As the Democratic Party became the only viable antebellum party in the South, the 21st century Republican Party moved to create a "permanent majority." Installing Karl Rove in the White House to vet every decision for its political value, having government departments participate in campaigns, allowing only Republican lobbyists, hiring news stories and fake reporters were some of the new tactics. Focusing on the bogus issue of illegal voters led to attempts to purge voter roles, laws requiring multiple IDs and other measures to restrict voter registration and actual voting.

    The antebellum South was an oligarchy as was the Jim Crow South. This is exactly the type of government favored by today's Republican Party. "Trickle-down" economics so the rich can show us the way to prosperity and job creation is a mirror of the paternalistic plantation owner with his network of good ol' boys at the local courthouse. Enforcing identity laws is a mirror of the poll taxes and tests that kept blacks and poor whites from voting. One of the least known facts about the pre-Civil War South and especially the later Jim Crow South is how few poor whites voted. Racism as a sop for poor whites to feel superior while remaining powerless mirrors everything from Rush Limbaugh's "Barack the Magic Negro" number to all the racist cartoons and comments coming from Republican newspapers, commentators and state party people.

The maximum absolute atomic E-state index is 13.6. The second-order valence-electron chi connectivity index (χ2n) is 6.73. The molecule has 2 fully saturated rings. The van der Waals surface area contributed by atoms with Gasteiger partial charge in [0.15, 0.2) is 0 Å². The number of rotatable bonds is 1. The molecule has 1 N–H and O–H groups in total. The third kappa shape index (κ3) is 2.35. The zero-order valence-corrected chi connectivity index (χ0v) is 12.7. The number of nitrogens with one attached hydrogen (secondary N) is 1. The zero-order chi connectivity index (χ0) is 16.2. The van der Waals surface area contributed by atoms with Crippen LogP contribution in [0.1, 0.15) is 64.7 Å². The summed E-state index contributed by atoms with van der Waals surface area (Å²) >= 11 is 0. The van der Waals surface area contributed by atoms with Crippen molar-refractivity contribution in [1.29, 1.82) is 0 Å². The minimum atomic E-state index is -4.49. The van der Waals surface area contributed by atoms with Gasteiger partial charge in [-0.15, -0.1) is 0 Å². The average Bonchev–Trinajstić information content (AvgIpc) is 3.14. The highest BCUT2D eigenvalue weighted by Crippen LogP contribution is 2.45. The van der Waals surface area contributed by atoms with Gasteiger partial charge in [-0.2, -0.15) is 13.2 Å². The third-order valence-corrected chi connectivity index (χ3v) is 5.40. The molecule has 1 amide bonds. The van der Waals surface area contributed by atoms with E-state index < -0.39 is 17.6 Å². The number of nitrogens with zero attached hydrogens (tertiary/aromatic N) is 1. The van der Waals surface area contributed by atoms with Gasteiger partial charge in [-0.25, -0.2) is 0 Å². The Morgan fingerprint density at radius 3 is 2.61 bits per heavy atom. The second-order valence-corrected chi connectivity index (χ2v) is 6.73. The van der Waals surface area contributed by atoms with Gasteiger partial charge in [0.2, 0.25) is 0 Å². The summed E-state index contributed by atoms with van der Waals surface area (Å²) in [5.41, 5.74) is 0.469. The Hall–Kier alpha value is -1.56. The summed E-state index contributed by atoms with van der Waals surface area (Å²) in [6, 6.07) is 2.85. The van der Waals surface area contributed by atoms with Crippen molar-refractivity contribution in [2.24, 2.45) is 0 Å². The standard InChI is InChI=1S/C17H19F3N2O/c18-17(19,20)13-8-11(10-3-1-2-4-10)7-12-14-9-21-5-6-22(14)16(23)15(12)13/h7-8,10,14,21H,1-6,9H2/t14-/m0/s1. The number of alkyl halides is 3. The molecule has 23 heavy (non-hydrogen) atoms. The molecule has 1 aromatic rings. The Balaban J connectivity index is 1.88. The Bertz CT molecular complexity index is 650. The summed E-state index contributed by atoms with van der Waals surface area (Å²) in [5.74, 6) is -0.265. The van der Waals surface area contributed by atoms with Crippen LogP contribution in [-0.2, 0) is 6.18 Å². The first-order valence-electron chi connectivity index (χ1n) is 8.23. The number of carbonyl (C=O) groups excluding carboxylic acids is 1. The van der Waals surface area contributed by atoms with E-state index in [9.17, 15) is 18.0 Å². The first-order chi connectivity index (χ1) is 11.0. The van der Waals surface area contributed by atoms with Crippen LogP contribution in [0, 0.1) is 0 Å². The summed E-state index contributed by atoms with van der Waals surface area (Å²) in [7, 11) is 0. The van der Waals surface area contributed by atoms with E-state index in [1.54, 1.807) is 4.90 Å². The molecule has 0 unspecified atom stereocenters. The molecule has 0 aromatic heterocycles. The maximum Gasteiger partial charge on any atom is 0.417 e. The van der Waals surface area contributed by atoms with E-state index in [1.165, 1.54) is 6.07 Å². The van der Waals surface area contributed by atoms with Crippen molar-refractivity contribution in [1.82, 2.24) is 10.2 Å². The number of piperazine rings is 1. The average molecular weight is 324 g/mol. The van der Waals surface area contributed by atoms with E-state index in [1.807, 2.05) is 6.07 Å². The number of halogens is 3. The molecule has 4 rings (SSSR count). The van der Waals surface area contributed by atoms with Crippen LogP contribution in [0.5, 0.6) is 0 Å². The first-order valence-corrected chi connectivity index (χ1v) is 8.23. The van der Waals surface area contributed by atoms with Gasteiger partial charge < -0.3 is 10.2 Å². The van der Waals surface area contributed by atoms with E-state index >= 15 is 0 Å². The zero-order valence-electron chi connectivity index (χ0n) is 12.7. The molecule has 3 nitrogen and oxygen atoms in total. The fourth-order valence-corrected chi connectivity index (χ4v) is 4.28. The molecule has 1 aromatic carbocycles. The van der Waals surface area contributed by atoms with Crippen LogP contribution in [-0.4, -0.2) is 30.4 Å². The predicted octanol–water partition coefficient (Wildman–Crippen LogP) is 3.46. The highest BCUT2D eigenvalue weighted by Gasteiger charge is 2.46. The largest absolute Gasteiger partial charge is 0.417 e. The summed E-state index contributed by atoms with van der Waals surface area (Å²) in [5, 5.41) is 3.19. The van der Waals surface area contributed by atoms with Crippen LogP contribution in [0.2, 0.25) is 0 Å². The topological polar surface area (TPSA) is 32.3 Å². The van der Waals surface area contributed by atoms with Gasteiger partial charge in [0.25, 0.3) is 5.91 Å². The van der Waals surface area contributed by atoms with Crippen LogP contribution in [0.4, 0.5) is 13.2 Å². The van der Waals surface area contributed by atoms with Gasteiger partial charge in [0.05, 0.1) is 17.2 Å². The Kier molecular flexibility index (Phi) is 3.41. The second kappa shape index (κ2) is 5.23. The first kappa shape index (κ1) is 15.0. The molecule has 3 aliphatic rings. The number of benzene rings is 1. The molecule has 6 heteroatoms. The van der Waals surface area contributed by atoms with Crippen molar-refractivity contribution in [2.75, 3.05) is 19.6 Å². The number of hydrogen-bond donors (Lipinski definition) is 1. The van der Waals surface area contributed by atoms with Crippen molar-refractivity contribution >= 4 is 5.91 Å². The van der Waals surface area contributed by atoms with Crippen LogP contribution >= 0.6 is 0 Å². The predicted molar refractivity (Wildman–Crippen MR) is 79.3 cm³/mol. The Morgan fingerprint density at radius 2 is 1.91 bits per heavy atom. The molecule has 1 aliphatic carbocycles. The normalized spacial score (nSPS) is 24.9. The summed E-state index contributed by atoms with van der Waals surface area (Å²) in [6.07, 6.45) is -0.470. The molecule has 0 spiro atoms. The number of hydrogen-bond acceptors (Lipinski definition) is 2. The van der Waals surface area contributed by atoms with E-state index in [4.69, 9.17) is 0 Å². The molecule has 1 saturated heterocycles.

Today's Republican Party, wrapped in flags, guns and religion, represents the Old South and mountain States - a party becoming geographically isolated and begging to be called racist with one of John McCain's campaign directors saying they were campaigning in the last bastions of "real" America like the Mesabi Range and Western Pennsylvania. There is almost no Republican House representation from the northeast as well as the nation's urban areas.

    It is no accident to have South Carolina's Sen. Jim Demint advocating his own foreign policy abetted by Mitch McConnell from Kentucky and South Carolina Congressman Joe Wilson shouting "liar" at the president. These people, like the "birthers," don't see a legitimate government. Like most of the Republican Party, they refuse to work with Democrats - compromise is not in their vocabulary. Like today's California Republican Party, they would rather the government fail than see the Democrats achieve anything. Texas Gov. Rick Perry suggested his state might secede as many of today's Republicans, like their Confederate Democratic forebears, have already ideologically seceded. Perhaps red states and blue states are becoming blue states and gray states.

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    Michael Hittleman is the owner/director of the Michael Hittleman Gallery - Fine Israeli Art, which was opened in 1976. He is a Phi Beta Kappa graduate of UCLA with a B.A. in Philosophy. He is an associate of the Omohundro Institute in Williamsburg, Virginia. www.michaelhittlemangallery.com

Last modified on Thursday, 15 October 2009 13:38